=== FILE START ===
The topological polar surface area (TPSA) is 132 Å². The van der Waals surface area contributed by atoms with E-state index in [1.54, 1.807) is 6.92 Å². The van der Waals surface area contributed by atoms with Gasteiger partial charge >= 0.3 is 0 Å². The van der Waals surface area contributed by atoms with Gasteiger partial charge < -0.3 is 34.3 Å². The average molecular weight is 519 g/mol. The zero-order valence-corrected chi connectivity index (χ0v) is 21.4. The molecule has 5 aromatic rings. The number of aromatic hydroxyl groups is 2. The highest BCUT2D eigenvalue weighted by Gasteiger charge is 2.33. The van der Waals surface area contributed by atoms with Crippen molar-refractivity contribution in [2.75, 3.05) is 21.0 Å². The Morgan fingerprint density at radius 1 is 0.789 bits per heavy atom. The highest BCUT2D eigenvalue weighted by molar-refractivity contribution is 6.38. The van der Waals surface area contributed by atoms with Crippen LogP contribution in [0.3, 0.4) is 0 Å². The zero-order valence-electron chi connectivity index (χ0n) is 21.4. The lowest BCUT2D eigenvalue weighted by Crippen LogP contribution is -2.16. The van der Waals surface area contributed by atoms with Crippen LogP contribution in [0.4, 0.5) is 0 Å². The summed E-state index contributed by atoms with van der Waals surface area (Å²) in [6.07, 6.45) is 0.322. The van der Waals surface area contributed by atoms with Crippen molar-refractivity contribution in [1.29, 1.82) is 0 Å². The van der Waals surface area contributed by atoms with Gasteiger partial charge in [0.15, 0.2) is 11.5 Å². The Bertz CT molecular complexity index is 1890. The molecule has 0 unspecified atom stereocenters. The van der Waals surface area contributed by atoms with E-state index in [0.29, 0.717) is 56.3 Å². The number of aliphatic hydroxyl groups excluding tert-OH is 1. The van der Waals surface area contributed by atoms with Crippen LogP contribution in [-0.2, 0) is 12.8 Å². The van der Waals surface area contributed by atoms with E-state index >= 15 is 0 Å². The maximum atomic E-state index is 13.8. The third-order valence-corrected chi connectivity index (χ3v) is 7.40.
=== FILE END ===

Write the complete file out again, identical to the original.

The topological polar surface area (TPSA) is 132 Å². The van der Waals surface area contributed by atoms with E-state index in [1.54, 1.807) is 6.92 Å². The van der Waals surface area contributed by atoms with Gasteiger partial charge >= 0.3 is 0 Å². The van der Waals surface area contributed by atoms with Gasteiger partial charge < -0.3 is 34.3 Å². The average molecular weight is 519 g/mol. The zero-order valence-corrected chi connectivity index (χ0v) is 21.4. The molecule has 5 aromatic rings. The number of aromatic hydroxyl groups is 2. The highest BCUT2D eigenvalue weighted by Gasteiger charge is 2.33. The van der Waals surface area contributed by atoms with Crippen molar-refractivity contribution in [2.75, 3.05) is 21.0 Å². The Morgan fingerprint density at radius 1 is 0.789 bits per heavy atom. The highest BCUT2D eigenvalue weighted by molar-refractivity contribution is 6.38. The van der Waals surface area contributed by atoms with Crippen LogP contribution in [0.3, 0.4) is 0 Å². The zero-order valence-electron chi connectivity index (χ0n) is 21.4. The lowest BCUT2D eigenvalue weighted by Crippen LogP contribution is -2.16. The van der Waals surface area contributed by atoms with Crippen LogP contribution in [0.4, 0.5) is 0 Å². The summed E-state index contributed by atoms with van der Waals surface area (Å²) in [6.07, 6.45) is 0.322. The van der Waals surface area contributed by atoms with Crippen molar-refractivity contribution in [1.29, 1.82) is 0 Å². The van der Waals surface area contributed by atoms with Gasteiger partial charge in [0.15, 0.2) is 11.5 Å². The Bertz CT molecular complexity index is 1890. The molecule has 0 unspecified atom stereocenters. The van der Waals surface area contributed by atoms with E-state index in [0.29, 0.717) is 56.3 Å². The number of aliphatic hydroxyl groups excluding tert-OH is 1. The van der Waals surface area contributed by atoms with Crippen LogP contribution in [-0.2, 0) is 12.8 Å². The van der Waals surface area contributed by atoms with E-state index >= 15 is 0 Å². The maximum atomic E-state index is 13.8. The third-order valence-corrected chi connectivity index (χ3v) is 7.40.